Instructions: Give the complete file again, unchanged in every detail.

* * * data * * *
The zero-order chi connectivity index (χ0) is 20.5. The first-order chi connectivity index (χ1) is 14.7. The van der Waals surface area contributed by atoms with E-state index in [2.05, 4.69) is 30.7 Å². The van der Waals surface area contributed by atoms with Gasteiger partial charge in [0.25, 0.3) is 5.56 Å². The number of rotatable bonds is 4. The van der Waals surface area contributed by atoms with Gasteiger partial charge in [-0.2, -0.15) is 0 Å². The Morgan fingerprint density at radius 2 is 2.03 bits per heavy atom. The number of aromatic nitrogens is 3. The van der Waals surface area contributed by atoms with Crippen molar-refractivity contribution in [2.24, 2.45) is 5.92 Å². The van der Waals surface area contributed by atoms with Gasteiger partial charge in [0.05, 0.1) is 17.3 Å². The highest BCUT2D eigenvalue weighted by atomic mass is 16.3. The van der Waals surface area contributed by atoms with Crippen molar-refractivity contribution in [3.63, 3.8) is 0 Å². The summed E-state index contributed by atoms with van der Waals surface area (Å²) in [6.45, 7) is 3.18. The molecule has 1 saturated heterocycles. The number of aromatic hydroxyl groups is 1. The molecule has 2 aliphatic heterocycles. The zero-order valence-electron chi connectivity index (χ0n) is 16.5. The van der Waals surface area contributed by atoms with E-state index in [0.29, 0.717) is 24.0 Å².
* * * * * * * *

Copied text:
The zero-order chi connectivity index (χ0) is 20.5. The first-order chi connectivity index (χ1) is 14.7. The van der Waals surface area contributed by atoms with E-state index in [2.05, 4.69) is 30.7 Å². The van der Waals surface area contributed by atoms with Gasteiger partial charge in [0.25, 0.3) is 5.56 Å². The number of rotatable bonds is 4. The van der Waals surface area contributed by atoms with Gasteiger partial charge in [-0.2, -0.15) is 0 Å². The Morgan fingerprint density at radius 2 is 2.03 bits per heavy atom. The number of aromatic nitrogens is 3. The van der Waals surface area contributed by atoms with Crippen molar-refractivity contribution in [2.24, 2.45) is 5.92 Å². The van der Waals surface area contributed by atoms with Gasteiger partial charge in [0.05, 0.1) is 17.3 Å². The highest BCUT2D eigenvalue weighted by atomic mass is 16.3. The van der Waals surface area contributed by atoms with Crippen molar-refractivity contribution in [3.63, 3.8) is 0 Å². The summed E-state index contributed by atoms with van der Waals surface area (Å²) in [6.45, 7) is 3.18. The molecule has 1 saturated heterocycles. The number of aromatic hydroxyl groups is 1. The molecule has 2 aliphatic heterocycles. The zero-order valence-electron chi connectivity index (χ0n) is 16.5. The van der Waals surface area contributed by atoms with E-state index in [0.29, 0.717) is 24.0 Å².